This Mother’s Day, Celebrate Somebody Else

This Mother’s Day, Celebrate Somebody Else

By Janelle Hanchett

Web Only Mother's DayI am the mother who missed your kindergarten graduation. I am the mother who was drunk the morning of the first birthday party you were invited to, when you were four years old, the one who made you wrap up a toy from your own room (apologizing and promising another, though I never did a thing), because we had nothing. I dropped you off wearing my sunglasses so nobody would see the red in my eyes as I watched you walk away, with a gift that wasn’t a gift and blond ringlets and fear.

I am the mother who let you go on a February morning, with your brother, into the arms of your grandmother, who was taking you “to the park,” but for good and I knew it, because it was cold and raining and February.

I let you go because I wanted to go back to bed. You were five. Your brother was 18 months and still nursing and you were older and still small.

I am the mother who spent two more years “finding myself,” so deep in self-obsession, sure this pill and this doctor and this drink would be the next thing to fix it, the thing to set me right, to make me whole. Back and forth, in and out of centers and hospitals and your house and no house, I stopped by occasionally as “mama,” felt sorry for myself, blamed everybody else and wrote letters.

You kept them in a box by your bed. A wooden box stuffed with all I had written, on napkins and notes and cards I bought in thrift stores.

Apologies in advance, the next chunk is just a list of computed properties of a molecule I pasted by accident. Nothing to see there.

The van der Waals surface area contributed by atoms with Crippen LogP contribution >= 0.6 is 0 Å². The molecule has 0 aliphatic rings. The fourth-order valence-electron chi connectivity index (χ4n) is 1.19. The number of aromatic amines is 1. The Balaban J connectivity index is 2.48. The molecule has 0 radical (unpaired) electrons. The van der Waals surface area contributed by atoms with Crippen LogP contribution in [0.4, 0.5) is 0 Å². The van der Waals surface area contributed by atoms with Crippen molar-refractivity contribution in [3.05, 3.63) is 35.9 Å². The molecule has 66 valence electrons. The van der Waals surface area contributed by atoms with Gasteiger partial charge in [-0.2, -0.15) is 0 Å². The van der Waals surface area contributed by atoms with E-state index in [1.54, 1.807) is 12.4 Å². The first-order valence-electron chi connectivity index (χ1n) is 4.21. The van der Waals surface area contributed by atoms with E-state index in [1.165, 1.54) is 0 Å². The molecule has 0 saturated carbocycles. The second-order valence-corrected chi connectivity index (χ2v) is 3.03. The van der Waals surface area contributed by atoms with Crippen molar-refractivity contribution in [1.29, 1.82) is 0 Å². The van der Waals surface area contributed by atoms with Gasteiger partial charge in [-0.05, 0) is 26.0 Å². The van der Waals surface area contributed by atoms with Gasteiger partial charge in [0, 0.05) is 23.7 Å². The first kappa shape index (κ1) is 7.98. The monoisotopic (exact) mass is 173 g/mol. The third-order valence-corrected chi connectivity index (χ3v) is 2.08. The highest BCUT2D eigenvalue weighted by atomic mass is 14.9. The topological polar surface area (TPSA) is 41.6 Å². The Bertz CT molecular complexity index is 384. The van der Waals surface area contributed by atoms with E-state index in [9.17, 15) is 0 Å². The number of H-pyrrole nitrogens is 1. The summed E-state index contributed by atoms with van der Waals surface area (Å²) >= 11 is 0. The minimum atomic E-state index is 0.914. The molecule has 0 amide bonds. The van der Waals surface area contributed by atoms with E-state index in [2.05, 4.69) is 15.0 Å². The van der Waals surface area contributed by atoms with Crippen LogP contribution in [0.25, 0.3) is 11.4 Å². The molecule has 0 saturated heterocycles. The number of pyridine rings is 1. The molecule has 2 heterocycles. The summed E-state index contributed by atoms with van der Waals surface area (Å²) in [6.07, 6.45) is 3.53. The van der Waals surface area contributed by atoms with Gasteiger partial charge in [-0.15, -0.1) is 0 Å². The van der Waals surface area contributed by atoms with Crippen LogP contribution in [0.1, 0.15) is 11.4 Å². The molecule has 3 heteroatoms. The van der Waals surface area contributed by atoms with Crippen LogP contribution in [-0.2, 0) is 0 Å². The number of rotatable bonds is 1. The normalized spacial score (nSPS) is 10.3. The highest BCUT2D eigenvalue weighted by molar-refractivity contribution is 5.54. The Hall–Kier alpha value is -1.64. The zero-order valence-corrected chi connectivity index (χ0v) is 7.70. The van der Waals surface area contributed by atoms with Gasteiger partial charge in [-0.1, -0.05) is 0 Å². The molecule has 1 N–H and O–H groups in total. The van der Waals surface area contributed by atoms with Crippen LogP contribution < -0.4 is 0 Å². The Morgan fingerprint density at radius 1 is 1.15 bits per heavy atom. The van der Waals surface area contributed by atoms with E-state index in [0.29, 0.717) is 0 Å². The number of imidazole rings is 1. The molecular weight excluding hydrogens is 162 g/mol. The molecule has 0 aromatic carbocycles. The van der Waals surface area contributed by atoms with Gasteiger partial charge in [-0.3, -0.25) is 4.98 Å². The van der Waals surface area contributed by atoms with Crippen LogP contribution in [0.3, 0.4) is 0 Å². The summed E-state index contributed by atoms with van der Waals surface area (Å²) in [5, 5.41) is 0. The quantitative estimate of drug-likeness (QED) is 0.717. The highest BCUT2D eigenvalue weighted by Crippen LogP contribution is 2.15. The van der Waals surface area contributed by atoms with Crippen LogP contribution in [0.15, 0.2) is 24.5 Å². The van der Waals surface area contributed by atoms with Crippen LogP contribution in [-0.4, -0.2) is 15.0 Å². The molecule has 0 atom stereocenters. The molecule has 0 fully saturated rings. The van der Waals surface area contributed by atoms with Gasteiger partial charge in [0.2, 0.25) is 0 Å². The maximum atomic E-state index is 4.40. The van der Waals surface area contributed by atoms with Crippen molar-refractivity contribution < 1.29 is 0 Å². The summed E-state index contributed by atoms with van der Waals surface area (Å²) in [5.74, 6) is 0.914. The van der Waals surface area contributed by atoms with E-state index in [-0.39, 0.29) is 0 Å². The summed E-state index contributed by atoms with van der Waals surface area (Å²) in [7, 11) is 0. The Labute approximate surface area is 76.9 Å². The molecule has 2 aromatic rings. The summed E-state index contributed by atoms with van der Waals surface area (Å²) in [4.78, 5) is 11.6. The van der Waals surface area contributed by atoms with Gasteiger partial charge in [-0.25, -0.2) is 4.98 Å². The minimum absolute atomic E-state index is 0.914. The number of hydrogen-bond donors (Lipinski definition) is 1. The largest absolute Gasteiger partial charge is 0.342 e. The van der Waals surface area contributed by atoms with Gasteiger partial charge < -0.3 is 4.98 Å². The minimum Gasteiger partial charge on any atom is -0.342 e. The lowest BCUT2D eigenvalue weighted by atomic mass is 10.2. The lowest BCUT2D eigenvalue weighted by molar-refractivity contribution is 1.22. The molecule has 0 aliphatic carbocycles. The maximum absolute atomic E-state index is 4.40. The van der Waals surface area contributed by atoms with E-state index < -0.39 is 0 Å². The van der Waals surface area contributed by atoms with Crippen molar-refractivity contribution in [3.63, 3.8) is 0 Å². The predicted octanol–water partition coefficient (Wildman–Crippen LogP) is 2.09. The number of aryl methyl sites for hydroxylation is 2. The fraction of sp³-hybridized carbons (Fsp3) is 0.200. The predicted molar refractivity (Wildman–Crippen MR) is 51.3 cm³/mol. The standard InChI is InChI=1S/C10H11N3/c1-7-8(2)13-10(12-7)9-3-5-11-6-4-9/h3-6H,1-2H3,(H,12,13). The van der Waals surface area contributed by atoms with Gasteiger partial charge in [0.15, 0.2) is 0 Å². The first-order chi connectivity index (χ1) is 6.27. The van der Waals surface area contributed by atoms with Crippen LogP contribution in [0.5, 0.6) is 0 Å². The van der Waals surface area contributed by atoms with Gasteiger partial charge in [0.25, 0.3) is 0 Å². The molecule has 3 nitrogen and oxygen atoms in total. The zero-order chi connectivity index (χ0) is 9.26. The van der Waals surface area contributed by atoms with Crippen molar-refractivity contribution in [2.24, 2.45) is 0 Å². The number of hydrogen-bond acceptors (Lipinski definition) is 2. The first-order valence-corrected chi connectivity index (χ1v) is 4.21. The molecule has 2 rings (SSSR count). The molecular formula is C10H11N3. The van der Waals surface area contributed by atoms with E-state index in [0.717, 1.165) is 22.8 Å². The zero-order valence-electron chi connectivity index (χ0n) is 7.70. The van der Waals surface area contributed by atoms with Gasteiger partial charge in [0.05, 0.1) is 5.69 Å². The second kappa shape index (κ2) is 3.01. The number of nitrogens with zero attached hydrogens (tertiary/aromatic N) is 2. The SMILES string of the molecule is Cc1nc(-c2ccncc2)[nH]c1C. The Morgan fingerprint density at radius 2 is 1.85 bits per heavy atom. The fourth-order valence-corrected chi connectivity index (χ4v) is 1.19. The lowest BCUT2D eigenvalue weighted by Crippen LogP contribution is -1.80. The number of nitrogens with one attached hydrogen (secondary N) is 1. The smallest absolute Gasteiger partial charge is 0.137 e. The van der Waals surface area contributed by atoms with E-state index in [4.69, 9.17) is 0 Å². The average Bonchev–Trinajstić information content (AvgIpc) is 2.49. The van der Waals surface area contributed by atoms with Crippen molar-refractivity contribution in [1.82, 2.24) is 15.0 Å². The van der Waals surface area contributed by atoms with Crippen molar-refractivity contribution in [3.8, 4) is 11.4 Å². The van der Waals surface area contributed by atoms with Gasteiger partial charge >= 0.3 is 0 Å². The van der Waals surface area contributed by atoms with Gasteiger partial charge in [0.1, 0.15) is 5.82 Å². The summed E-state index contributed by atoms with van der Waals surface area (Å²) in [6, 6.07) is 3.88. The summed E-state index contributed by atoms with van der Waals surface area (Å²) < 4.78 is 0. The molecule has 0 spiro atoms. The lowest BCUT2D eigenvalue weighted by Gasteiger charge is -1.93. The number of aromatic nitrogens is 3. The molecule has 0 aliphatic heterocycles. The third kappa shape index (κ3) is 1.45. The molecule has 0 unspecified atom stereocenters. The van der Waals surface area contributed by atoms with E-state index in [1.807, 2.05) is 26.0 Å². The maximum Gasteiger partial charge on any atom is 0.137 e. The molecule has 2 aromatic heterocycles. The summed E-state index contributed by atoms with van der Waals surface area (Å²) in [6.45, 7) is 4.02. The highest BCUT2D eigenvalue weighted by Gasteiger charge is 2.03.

Every single one.

With the little pictures I’d draw from wherever I was of trees and flowers and houses, and love notes to you, my daughter, “I’ll be home soon” and “I miss you so much” and “How’s kindergarten?” and “You’re the best daughter in the world.”

I meant it.

You kept them all.

Each one with its hope of life and family and all the things I couldn’t make but could draw, the few pathetic things I could draw, a little house with windows and grass and sunshine, what I wanted for you, for me, somewhere, drawn on the table in the “art room” of whatever hospital I was in, with the crayons for “art therapy,” before I went outside to have a cigarette and miss my kids and wonder.

One day in March four years ago I woke up and was dead, having been killed by alcohol I knew there was nothing left and it should be so, because all I was and all I had failed, was me.  So I left myself in bed and walked on with nothing to lose, with something I couldn’t see or feel but knew must exist, because others were living freely with the same disease, and they told me how to do it. And I did it.

And I found their freedom and my own, within.

So with no fight left, I found a way to live, to come back to you and life, and for four years I’ve been born, having not had a drink since that day. A family again, you and me and daddy and your brother and new sister – even though families like ours don’t end this way, having been torn apart by alcoholism. They fade into nothing like the ends of tiny streams in a dry land. Like broken branches of nothing scattered on a park green.

Or they become us, something else, experiencing some miracle that reduced it all to a box on your bedside table – to a piercing in my gut that comes sometimes, like Mother’s Day, when you hand me a card written in your hand, with the little pictures drawn and the words you want to say: “You are the best mama in the world.”

There’s a part of me that wants to give it back and it crawls down deep into me and begs you to give it to some other woman, some other mother, who didn’t leave and isn’t me, but why?

When I’m here and I am your mother.

I couldn’t possibly ask.

And so I just hold it and look at you and remember, the house and flowers and sunshine, the messages sent with the dying blood of a mother, now pulsing through my veins and yours, giving new life to the drawings that once lay dead on the page.

On our page, to be lived, now, my daughter.

On Mother’s Day.

And tomorrow.